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Trimming Fantasy for a Darker Second Edition of The Empty Lot Next Door

Updated: 20 hours ago

The Empty Lot Next Door

In 2012, The Empty Lot Next Door made its debut. It found favor on Amazon and quickly clinched awards. However, not everything in the book was well-received. The main contention? Griffin. Some readers felt he brought a childish touch, with tales about him running longer than they should. I understand the feedback, but Griffin’s presence was crucial.

A TV show, A Haunting, had plans to adapt the book. But they stepped back. Their reason? An overabundance of fantasy. And Griffin was at its core.

Who was Griffin, you ask?

He was my brother Ricky's imaginative creation: part boy, part lion. The local kids would hang onto Ricky's every word about Griffin, shared by our treehouse. Those stories had a certain enchantment. In the quiet of the night, Ricky would recount more tales, just for me. But over time, the details faded from memory. So, for the book, I crafted new tales. Perhaps I let those stories stretch too much.

Griffin was Ricky's mental refuge. He offered Ricky solace from isolation, life's shifts, and the neighborhood bullies. Griffins, in old legends, are protectors. And for Ricky, Griffin served that purpose. I often found myself pondering if Griffin was real. Or was he that elusive space where the imagined bleeds into reality? This battle between fact and fiction is central to the story, with Griffin as its pulse.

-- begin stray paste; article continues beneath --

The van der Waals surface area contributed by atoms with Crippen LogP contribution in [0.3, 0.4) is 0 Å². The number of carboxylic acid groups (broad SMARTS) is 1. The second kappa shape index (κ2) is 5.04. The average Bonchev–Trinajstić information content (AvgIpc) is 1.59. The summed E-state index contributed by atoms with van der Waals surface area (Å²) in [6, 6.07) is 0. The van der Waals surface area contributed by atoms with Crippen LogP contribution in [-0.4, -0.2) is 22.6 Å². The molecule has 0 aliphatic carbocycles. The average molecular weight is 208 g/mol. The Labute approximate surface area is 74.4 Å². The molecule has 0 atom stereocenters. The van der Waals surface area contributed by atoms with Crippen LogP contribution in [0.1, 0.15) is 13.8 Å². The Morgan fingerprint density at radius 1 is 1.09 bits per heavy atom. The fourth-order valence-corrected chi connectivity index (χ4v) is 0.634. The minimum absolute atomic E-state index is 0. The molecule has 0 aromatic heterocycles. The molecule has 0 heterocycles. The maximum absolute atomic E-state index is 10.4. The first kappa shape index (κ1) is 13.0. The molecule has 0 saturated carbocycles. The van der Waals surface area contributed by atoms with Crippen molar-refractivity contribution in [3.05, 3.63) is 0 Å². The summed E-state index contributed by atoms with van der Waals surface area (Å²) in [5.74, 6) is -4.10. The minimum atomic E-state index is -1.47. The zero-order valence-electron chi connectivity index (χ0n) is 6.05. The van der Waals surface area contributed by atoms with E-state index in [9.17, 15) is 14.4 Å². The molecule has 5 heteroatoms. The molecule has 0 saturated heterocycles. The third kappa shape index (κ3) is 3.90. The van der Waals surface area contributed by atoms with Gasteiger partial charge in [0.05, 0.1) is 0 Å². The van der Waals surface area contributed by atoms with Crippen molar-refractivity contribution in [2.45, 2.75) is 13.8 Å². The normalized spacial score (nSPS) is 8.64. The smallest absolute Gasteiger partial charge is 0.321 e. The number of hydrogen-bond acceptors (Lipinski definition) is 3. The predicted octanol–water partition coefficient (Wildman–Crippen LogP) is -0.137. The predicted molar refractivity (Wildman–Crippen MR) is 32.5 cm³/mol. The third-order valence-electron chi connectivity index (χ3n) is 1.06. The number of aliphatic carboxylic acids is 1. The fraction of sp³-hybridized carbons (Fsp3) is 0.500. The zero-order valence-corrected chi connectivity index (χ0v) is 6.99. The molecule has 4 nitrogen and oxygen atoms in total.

But make no mistake, Griffin’s essence remains crucial. He stands in the story as prominently as Ricky, myself, or Candle Face. To reveal why would unveil too much.

The second edition sees changes. While Griffin's essence is preserved, his elaborate tales are omitted. Importantly, this edition pushes away from the realm of youthful fiction. Instead, it dives deeper into a more chilling and real account, magnifying the eeriness surrounding Ben Howell Drive in Austin, TX. The second edition promises more spine-tingling realities and fewer flights of fancy.


To ensure readers grasp the full context and significance of this article, it’s crucial to have familiarity with Arthur Mills’ award-winning memoir The Empty Lot Next Door, inspired by actual ghostly events in Austin, TX. The book provides essential background information, and without it, the nuances and depth of this article might not be fully appreciated. Therefore, reading The Empty Lot Next Door is highly recommended for a more enriched and coherent understanding of this article’s content and implications.

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